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Fall and spring both hang in the balance

  • The Wichita Eagle
  • Published Saturday, Oct. 27, 2012, at 8:54 a.m.

Wild tulips

If you consider planting hundreds of tulips for a one-time show too extravagant, you can turn to wild tulips – also called species tulips – for a display that will return year after year, as long as you plant them in full sunlight in well-drained soil and go easy on the summer irrigation of the beds where they dwell.

Wild tulips are not used in assorted blocks, as you would the large hybrids, but are presented more as low, clustered bouquets, which can repeat all the way through a bed or up a hillside. They tend to open fully on warm days, revealing star-shaped blooms with striking contrasts at the base of the inner petals.

Lauren Springer Ogden, a horticulturist and landscape designer based in Fort Collins, Colo., likes to see favored varieties planted amid the spring foliage of dry-loving, silver-leafed perennials such as lamb’s ears, snow in summer or the silver sage, Salvia argentea.

Washington Post

The spooky scene in the garden comes the morning when we wake to find that tender new mum buds, white tomato flowers and succulent green leaves on the purple sweet-potato vine were snatched away during the night by the cold, leaving summer only a warm memory.

Then we can move on and give ourselves fully to falling into piles of leaves, making pumpkin bread and blowing into mugs of hot chocolate as we gaze out the frosty windows.

Well, actually, we don’t do enough of that, do we?

Instead – or, ideally in addition – we can mulch-mow leaves on the lawn, make a compost pile, buy last-minute trees and shrubs, plant bulbs for the earliest next opportunity for flowers and water all our plants so they are moist when the ground freezes. I have to grab a glass of water for myself anytime I think of plants going into the winter parched.

If you’ve been going through your gardening things and have come up with stuff you want to get rid of, Kelly Hayes has come to the rescue with a gardener’s exchange Saturday, from 9 a.m. to 3 p.m. at Fairview Christian Church, 15th and Fairview. Plants, garden tools, garden magazines – pretty much anything garden-related is allowed, except for hazardous materials such as pesticides, Kelly says. And you don’t have to bring anything to the exchange in order to “shop” – take what you want from the exchange. It’s all free.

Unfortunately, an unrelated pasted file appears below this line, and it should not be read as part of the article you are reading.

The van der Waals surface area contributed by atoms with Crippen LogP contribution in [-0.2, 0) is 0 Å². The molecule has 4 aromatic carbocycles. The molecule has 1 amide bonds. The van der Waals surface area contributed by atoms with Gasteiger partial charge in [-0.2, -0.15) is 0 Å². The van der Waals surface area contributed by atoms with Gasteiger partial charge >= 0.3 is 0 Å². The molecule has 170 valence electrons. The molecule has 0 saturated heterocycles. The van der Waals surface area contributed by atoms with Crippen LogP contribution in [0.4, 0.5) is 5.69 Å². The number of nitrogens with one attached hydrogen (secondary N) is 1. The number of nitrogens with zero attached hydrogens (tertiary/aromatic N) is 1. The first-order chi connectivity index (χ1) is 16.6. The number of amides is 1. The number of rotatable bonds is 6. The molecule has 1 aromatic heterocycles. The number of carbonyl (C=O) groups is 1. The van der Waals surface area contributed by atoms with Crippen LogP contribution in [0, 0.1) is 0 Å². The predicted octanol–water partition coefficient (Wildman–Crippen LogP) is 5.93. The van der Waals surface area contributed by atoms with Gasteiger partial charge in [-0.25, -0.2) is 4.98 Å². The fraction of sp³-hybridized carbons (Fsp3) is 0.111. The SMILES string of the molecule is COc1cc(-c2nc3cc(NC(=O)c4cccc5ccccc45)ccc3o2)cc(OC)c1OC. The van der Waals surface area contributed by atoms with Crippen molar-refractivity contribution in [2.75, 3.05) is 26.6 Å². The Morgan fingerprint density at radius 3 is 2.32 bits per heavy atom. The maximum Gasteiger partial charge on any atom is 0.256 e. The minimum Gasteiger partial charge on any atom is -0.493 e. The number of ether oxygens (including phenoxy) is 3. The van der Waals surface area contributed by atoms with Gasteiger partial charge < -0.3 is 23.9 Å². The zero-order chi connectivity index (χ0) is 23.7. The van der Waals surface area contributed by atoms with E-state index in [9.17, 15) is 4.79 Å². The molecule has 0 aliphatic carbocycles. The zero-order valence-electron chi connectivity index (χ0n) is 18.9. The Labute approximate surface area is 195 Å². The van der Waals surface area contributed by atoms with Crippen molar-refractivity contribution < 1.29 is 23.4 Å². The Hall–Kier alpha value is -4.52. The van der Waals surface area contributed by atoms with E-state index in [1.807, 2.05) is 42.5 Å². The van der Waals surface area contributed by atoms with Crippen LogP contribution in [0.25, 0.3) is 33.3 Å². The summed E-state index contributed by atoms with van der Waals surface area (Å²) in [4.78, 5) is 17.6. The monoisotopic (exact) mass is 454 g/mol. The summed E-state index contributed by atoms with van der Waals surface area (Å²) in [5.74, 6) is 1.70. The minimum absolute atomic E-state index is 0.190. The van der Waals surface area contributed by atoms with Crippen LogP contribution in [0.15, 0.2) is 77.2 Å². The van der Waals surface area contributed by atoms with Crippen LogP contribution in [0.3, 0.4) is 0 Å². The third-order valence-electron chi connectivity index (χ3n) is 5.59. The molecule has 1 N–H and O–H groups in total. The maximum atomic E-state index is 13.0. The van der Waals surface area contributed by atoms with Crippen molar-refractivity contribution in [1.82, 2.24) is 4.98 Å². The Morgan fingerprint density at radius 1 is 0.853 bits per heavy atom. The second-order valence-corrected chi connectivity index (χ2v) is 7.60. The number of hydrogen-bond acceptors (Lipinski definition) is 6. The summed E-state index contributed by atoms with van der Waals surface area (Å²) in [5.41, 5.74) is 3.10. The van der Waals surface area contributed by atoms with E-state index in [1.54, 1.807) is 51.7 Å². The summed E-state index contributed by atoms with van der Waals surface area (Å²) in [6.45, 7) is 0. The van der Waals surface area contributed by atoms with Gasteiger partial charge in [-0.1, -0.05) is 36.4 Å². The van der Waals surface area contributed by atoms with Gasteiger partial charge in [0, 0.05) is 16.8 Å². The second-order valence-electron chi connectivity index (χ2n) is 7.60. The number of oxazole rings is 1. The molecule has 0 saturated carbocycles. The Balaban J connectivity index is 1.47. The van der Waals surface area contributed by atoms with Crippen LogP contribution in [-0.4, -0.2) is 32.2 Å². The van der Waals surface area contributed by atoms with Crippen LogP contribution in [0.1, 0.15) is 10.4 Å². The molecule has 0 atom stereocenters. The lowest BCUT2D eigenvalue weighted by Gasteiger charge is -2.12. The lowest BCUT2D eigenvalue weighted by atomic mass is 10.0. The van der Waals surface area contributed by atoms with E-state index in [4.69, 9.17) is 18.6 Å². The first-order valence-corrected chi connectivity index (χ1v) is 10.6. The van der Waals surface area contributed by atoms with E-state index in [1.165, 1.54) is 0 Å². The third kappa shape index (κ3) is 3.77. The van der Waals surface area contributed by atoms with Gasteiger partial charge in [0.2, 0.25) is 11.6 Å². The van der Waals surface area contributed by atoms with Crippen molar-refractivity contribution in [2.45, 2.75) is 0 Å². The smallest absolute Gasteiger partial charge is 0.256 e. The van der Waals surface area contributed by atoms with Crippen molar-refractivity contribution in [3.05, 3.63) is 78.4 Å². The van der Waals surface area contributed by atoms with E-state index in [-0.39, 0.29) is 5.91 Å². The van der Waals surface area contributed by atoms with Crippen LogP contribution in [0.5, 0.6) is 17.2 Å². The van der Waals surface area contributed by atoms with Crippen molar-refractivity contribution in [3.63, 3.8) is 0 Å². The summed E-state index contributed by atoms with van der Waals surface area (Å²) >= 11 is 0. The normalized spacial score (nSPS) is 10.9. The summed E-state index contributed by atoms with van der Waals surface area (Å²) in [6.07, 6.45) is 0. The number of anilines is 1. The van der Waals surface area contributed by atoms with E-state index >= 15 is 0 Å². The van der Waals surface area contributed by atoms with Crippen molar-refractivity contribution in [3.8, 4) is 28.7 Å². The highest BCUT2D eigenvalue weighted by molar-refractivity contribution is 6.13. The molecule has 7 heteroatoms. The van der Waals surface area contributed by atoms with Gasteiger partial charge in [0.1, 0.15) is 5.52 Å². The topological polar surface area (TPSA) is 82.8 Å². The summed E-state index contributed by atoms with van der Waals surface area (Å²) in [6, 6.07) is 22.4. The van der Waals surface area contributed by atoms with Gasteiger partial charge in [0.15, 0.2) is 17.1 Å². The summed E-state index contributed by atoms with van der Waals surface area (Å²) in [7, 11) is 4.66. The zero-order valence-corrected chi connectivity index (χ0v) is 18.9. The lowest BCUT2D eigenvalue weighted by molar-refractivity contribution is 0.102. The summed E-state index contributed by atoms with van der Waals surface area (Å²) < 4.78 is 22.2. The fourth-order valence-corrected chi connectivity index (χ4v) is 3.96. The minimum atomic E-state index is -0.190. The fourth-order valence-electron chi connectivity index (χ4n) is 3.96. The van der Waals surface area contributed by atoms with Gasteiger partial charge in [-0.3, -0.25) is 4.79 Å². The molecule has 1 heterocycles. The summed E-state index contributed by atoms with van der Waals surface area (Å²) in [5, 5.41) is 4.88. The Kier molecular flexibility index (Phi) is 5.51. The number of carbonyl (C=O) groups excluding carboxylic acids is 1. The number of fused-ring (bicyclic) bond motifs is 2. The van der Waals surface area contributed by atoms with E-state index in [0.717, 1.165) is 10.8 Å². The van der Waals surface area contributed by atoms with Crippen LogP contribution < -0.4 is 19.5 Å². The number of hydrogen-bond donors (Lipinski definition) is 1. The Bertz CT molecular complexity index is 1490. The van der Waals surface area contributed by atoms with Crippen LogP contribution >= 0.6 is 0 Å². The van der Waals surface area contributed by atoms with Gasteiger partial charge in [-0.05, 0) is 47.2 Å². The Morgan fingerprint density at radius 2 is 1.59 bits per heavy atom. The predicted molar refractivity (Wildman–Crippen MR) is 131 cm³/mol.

I’ve waited until now to buy spring bulbs, and I’m being all sentimental about it – connecting the planting of tulips to Election Day, and picking out varieties whose names I like, such as El Nino. Then there’s Giant Orange Sunset, which I didn’t even know was a tulip until I got home, because the little plant tags were all gone from the cardboard bin at the nursery. It was alongside the alliums, so I figured it for an orange globe. Turns out Giant Orange Sunset is the world’s biggest tulip, at 9 to 10 inches. This should be fun.

If you’d like fewer surprises in your garden come next flowering, I’d follow this spring vision from Adrian Higgins of the Washington Post:

“The key is to be liberal with the number of tulips you plant but conservative with the number of varieties. I plant them in blocks or broad ribbons amid clumps of perennials, then just coming into life. The scale and framing of your garden will dictate the area covered, and thus the number of bulbs, but be generous. The pros put in 12 to 15 per square foot, so a planting of 15 feet by 2 feet could easily absorb more than 350 bulbs.”

Higgins asked Angela Jupe, a garden designer based in Shinrone, Ireland, about tulip combinations, and she advised that in a three-variety mix, 40 percent is of the darkest tulip, with the two other varieties making up 30 percent each. “She plays with the ratios, especially if one is white. Your eye is drawn to the lighter flowers, so reducing their number will keep the display in check,” Higgins writes.

A mix of pastels is “soft and safe and elegant,” Higgins says. But you can also play with a combination of reds for the opposite effect. He quotes Jacqueline van der Kloet, a Dutch designer known for her bulb garden designs, as saying, “I never use the same combinations twice, because there are so many to choose from.”

“It’s sort of like playing the lottery, except you win every time,” Higgins writes.


Reach Annie Calovich at 316-268-6596 or acalovich@wichitaeagle.com.

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